When the first tufts of blue appear along the highways and back roads, Texans gear up for their favorite springtime spectator sport: wildflower watching. Although actually seeing the flowers is the best part—like opening Christmas presents—there are satisfying related rituals. First you dig out the camera. If you’re compulsive about knowing what you’re seeing, you haunt bookstores for the perfect field guide. Then you consult newspapers for the season’s best trails. At last, some Saturday morning, you pile into the car and go—hoping that along the way you’ll happen upon a secret meadow of the most breathtaking flowers ever or, almost as good, the ultimate smoke-filled barbecue joint. To help your search, here is a sampler of our favorite flowers and where to see them. (For up-to-the-minute information, call two excellent statewide hotlines: the National Wildflower Research Center, March 16 through May 31, 512-832-4059, and the Texas Department of Transportation, March 16 through April 30, 800-452-9292.) If you would also like to observe wildflowers in your yard, see “ Go Wild,”. And if you want to gaze upon bluebonnets year-round in the privacy of your living room, consult “ Blue Period,”.
(Lupinus, various species)
Texas has six state flowers, all of them bluebonnets. And if any more species of bluebonnets are found in the future, they get to be state flowers too. It all began in 1901, when the bluebonnet narrowly beat out the cotton boll and the cactus flower in the great state-flower floor fight in the Texas Legislature. (John Nance Garner, a young House member and U.S. vice-president-to-be, got his nickname, Cactus Jack, at that time because he championed the prickly pear.) But even though the bluebonnet won, it was the wrong bluebonnet. Embarrassingly, our august lawmakers had designated the relatively obscure and somewhat pallid species L. subcarnosus instead of the radiant and widespread, deep blue L. texensis. Not until 1971 was the goof corrected and all bluebonnets included. So rest assured, whatever bluebonnet you’re looking at—tall or squatty, lavender or purple, white or pink—is the state flower.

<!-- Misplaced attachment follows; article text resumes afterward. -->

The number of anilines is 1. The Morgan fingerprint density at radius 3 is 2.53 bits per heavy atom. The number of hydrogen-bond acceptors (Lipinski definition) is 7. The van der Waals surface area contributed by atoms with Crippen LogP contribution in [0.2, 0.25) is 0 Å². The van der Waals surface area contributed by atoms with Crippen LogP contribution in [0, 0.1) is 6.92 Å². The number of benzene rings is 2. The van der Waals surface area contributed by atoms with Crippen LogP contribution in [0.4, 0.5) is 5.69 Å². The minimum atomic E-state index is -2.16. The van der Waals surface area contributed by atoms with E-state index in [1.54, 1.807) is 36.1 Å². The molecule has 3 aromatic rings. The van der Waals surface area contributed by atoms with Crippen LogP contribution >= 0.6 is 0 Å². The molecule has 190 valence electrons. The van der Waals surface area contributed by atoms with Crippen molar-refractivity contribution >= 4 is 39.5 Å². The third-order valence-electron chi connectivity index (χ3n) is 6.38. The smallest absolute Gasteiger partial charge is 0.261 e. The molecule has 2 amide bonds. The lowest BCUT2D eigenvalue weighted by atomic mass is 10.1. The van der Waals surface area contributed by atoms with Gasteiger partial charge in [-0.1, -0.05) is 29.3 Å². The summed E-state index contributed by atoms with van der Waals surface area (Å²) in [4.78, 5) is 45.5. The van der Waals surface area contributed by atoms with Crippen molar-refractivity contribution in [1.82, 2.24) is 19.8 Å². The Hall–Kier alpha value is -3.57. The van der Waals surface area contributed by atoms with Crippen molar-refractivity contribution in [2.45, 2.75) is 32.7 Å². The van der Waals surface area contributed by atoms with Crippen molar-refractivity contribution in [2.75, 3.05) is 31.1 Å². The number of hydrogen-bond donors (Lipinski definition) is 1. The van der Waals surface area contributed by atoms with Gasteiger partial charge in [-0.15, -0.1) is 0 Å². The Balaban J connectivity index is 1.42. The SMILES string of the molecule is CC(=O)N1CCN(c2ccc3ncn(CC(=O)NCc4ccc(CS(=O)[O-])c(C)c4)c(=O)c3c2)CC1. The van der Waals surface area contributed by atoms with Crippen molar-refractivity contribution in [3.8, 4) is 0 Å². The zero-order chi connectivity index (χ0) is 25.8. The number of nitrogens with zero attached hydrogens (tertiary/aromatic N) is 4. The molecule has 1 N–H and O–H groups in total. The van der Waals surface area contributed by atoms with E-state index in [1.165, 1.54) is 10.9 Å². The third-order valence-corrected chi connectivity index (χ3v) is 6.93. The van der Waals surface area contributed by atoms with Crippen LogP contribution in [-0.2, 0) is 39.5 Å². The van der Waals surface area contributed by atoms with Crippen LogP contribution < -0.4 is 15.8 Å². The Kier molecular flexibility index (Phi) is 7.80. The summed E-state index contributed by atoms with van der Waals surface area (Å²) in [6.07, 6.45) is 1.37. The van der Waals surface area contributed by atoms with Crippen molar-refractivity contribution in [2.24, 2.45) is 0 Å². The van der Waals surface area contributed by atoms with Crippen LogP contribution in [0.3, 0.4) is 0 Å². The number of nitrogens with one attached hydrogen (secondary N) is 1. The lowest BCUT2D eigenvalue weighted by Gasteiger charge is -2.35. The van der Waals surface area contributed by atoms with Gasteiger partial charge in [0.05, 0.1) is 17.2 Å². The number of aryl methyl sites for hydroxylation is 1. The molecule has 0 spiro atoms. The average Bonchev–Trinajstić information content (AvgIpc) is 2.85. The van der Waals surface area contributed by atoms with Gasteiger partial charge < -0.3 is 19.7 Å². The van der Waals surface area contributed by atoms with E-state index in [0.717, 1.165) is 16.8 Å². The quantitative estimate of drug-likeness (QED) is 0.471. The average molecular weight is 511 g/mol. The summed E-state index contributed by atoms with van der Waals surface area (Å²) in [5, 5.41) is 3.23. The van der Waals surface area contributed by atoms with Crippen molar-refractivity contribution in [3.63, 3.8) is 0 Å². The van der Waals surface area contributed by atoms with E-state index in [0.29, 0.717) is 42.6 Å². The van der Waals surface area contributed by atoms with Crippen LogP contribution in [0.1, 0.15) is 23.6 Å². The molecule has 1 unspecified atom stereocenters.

• Around Lake Buchanan and Inks Lake; also the area around Llano, Burnet, Marble Falls, and Kingsland, especially FM 1431. • I-10 between Schulenburg and Flatonia. • Big Bend National Park, around Study Butte and Panther Junction. • Along I-35 between Dallas—Fort Worth and South Texas. • Anywhere in Washington County. • Mason County Loop (from U.S. 87 southeast of Mason, take Ranch Road 783 south 9.8 miles to Threadgill Creek Road, turn left, and go 9.6 miles back to U.S. 87).
(Castilleja, various species)
The Indian paintbrush steals other flowers’ lunches. Something of a parasite, it sidles up to nearby plants and quietly insinuates its roots against theirs. When times get tough, it taps into its hapless host’s store of water and minerals. Bluebonnets are a favorite target (which is why you often see paintbrushes hanging around bluebonnet patches), but this cuckoo of the plant world isn’t picky; grasses, sagebrush, and oaks do almost as well. Standing six to twelve inches tall, paintbrush is pollinated by low-flying hummingbirds, which delicately ravish its tubular flowers. The Texas paintbrush is generally a creamy orange or a subdued red, the color coming from the petallike bracts that envelop the plant’s small true flowers. Strangely, a single paintbrush looks dull while masses of them glow sunset bright, intensifying the hue of everything around them.
• I-10 between San Antonio and Brookshire. • U.S. 281 between Blanco and San Antonio. • LBJ State Park, U.S. 290 east of Stonewall. • U.S. 281 between Johnson City and Marble Falls. • I-45 just south of Dallas, near Hutchins.
Just as bluebonnets signal spring, Indian blankets herald summer. When Big Blue fades, sprawling fields of these rusty-red-and-yellow pinwheels take its place. Tough and tolerant of drought, they can last through Texas’ blistering summers if revived by an occasional shower.